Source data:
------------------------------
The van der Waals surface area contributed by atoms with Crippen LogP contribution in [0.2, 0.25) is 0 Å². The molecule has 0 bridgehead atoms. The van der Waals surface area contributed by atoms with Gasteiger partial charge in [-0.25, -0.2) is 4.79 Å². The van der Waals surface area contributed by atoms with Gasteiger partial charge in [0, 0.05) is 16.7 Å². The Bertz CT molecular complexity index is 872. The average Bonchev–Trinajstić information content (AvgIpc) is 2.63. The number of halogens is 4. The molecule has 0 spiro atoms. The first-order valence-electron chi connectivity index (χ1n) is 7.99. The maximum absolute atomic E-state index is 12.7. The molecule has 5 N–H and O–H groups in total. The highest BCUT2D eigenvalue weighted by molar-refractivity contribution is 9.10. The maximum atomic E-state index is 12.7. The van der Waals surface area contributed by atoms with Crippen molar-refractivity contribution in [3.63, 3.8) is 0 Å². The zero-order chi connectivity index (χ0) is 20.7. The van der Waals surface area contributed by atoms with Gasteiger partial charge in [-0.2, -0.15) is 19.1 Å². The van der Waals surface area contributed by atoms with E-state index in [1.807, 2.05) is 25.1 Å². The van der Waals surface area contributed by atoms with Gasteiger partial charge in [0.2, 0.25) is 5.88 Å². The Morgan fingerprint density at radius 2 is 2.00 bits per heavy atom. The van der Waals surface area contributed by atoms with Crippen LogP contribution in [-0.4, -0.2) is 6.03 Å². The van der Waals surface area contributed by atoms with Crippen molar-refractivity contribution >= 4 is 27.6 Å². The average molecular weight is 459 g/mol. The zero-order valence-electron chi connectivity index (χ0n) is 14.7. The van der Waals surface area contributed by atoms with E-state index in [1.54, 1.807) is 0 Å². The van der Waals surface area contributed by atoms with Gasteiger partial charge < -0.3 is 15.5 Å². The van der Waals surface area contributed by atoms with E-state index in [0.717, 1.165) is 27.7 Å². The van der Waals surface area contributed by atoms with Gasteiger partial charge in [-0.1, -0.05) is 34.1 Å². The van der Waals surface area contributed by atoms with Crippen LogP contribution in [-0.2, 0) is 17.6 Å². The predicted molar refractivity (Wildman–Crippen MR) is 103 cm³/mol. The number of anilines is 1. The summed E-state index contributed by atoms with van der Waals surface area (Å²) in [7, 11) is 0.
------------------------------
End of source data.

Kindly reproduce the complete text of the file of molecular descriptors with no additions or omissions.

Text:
The van der Waals surface area contributed by atoms with Crippen LogP contribution in [0.2, 0.25) is 0 Å². The molecule has 0 bridgehead atoms. The van der Waals surface area contributed by atoms with Gasteiger partial charge in [-0.25, -0.2) is 4.79 Å². The van der Waals surface area contributed by atoms with Gasteiger partial charge in [0, 0.05) is 16.7 Å². The Bertz CT molecular complexity index is 872. The average Bonchev–Trinajstić information content (AvgIpc) is 2.63. The number of halogens is 4. The molecule has 0 spiro atoms. The first-order valence-electron chi connectivity index (χ1n) is 7.99. The maximum absolute atomic E-state index is 12.7. The molecule has 5 N–H and O–H groups in total. The highest BCUT2D eigenvalue weighted by molar-refractivity contribution is 9.10. The maximum atomic E-state index is 12.7. The van der Waals surface area contributed by atoms with Crippen molar-refractivity contribution in [3.63, 3.8) is 0 Å². The zero-order chi connectivity index (χ0) is 20.7. The van der Waals surface area contributed by atoms with Gasteiger partial charge in [-0.2, -0.15) is 19.1 Å². The van der Waals surface area contributed by atoms with E-state index in [1.807, 2.05) is 25.1 Å². The van der Waals surface area contributed by atoms with Gasteiger partial charge in [0.2, 0.25) is 5.88 Å². The Morgan fingerprint density at radius 2 is 2.00 bits per heavy atom. The van der Waals surface area contributed by atoms with Crippen LogP contribution in [-0.4, -0.2) is 6.03 Å². The van der Waals surface area contributed by atoms with Crippen molar-refractivity contribution >= 4 is 27.6 Å². The average molecular weight is 459 g/mol. The zero-order valence-electron chi connectivity index (χ0n) is 14.7. The van der Waals surface area contributed by atoms with E-state index in [1.54, 1.807) is 0 Å². The van der Waals surface area contributed by atoms with Gasteiger partial charge < -0.3 is 15.5 Å². The van der Waals surface area contributed by atoms with E-state index in [0.717, 1.165) is 27.7 Å². The van der Waals surface area contributed by atoms with Gasteiger partial charge in [-0.1, -0.05) is 34.1 Å². The van der Waals surface area contributed by atoms with Crippen LogP contribution in [-0.2, 0) is 17.6 Å². The predicted molar refractivity (Wildman–Crippen MR) is 103 cm³/mol. The number of anilines is 1. The summed E-state index contributed by atoms with van der Waals surface area (Å²) in [7, 11) is 0.